SPRING 2009 CATHOLIC ACTION
RECAP of our actions at the Vatican’s embassy
In December, 2008, France introduced a Declaration to Decriminalize Homosexuality at the United Nations Assembly in New York City. The Statement condemned violence, harassment, discrimination, exclusion, stigmatization, and prejudice based on sexual orientation and gender identity. It also condemned killings, executions, torture, arbitrary arrest, and deprivation of economic, social, and cultural rights noting that in 77 member countries, homosexuality is illegal; 7 countries declaring it punishable by death.
Almost immediately following the Declaration’s introduction, the Vatican issued a statement opposing it and suggesting that it could lead to same gender marriage acceptance.
In response, Soulforce pulled together a team to confront the Vatican. We sent a letter to the Ambassador’s office asking them, to withdraw its opposition to the Declaration and to meet with us in order to begin a dialogue on the destructive nature of heterosexism. By late March, Soulforce had negotiated a meeting with two of our representatives with Father Bene, an assistant to Archbishop Migliori, the Ambassador. Fr. Bene, while friendly, appeared surprised to hear that American gays and lesbians experienced any kind of discrimination. During the meeting we pressed for a meeting directly with the Ambassador and were told they would get back to us, which they never did.
Our Soulforce team decided to vigil at the Vatican’s embassy in late April. For two days, the Vatican’s response was to shut down the embassy. We were told by people in the neighborhood that they had never seen the offices closed down in the middle of the week and were offered no explanation by Vatican officials.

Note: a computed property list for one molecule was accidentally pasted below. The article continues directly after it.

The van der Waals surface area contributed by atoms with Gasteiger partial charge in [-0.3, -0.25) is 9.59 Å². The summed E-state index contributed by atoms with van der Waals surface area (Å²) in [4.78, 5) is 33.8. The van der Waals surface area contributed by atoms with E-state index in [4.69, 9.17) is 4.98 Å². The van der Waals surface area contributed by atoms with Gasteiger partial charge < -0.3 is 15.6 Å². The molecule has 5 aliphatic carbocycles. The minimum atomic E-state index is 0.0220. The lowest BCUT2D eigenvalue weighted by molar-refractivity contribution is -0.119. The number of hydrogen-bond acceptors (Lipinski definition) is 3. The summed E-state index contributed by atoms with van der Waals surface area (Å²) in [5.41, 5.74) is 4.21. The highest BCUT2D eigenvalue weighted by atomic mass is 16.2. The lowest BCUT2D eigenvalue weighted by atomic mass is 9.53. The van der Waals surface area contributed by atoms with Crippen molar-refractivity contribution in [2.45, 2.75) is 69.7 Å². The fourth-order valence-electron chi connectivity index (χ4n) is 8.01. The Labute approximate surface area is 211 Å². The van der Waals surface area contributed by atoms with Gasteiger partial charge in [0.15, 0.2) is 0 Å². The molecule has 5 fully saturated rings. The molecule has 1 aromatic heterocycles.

Several weeks later, as we persisted in trying to meet with the Ambassador we were able to persuade the Ambassador to sit down with our representatives. The meeting was again, cordial and the Ambassador indicated that he would be discussing the Statement with the UN when they meet in Switzerland this summer for their summer sessions. This meeting was significant in that after eight years of trying to negotiate with the hierarchy of the Roman Catholic Church this was the first time we were able to sit down with a high ranking representative of the Vatican.
Given the years of hostile rhetoric between the Vatican and the LGBT community, we are hopeful about the improvement we have made in helping the Vatican understand the sacredness of LGBT lives. Soulforce will continue to monitor the situation and will keep people up to date.
Please join us this spring in calling on the Vatican to support the safety and well being of lesbian, gay, bisexual and transgender people. We are working to gain support from the Roman Catholic Church for the United Nations Declaration on Sexual Orientation and Gender Identity.
The United States, as of Wednesday March 18th, has signed on to the declaration. This is a great shift in U.S. policy, and we hope that you will work with us to continue the focus on the Vatican.